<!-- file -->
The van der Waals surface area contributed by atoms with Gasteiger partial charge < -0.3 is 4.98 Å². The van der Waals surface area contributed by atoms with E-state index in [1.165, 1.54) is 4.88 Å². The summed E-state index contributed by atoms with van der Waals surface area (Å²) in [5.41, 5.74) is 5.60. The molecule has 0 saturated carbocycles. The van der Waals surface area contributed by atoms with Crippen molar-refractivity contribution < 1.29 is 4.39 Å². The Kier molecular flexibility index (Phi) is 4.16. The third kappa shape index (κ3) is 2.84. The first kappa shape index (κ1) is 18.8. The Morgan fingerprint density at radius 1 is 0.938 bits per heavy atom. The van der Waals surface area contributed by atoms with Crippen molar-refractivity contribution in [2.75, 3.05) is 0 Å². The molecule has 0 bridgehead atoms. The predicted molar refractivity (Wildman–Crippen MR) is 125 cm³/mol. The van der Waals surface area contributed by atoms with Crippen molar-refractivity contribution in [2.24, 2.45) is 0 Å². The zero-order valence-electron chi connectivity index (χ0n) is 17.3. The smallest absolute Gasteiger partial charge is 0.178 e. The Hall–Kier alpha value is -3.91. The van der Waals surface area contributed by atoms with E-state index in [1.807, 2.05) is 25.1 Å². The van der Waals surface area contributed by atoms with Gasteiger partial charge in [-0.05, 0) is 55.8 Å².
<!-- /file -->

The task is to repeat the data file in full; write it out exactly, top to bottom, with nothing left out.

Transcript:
The van der Waals surface area contributed by atoms with Gasteiger partial charge < -0.3 is 4.98 Å². The van der Waals surface area contributed by atoms with E-state index in [1.165, 1.54) is 4.88 Å². The summed E-state index contributed by atoms with van der Waals surface area (Å²) in [5.41, 5.74) is 5.60. The molecule has 0 saturated carbocycles. The van der Waals surface area contributed by atoms with Crippen molar-refractivity contribution < 1.29 is 4.39 Å². The Kier molecular flexibility index (Phi) is 4.16. The third kappa shape index (κ3) is 2.84. The first kappa shape index (κ1) is 18.8. The Morgan fingerprint density at radius 1 is 0.938 bits per heavy atom. The van der Waals surface area contributed by atoms with Crippen molar-refractivity contribution in [2.75, 3.05) is 0 Å². The molecule has 0 bridgehead atoms. The predicted molar refractivity (Wildman–Crippen MR) is 125 cm³/mol. The van der Waals surface area contributed by atoms with Crippen molar-refractivity contribution in [2.24, 2.45) is 0 Å². The zero-order valence-electron chi connectivity index (χ0n) is 17.3. The smallest absolute Gasteiger partial charge is 0.178 e. The Hall–Kier alpha value is -3.91. The van der Waals surface area contributed by atoms with E-state index in [1.807, 2.05) is 25.1 Å². The van der Waals surface area contributed by atoms with Gasteiger partial charge in [-0.05, 0) is 55.8 Å².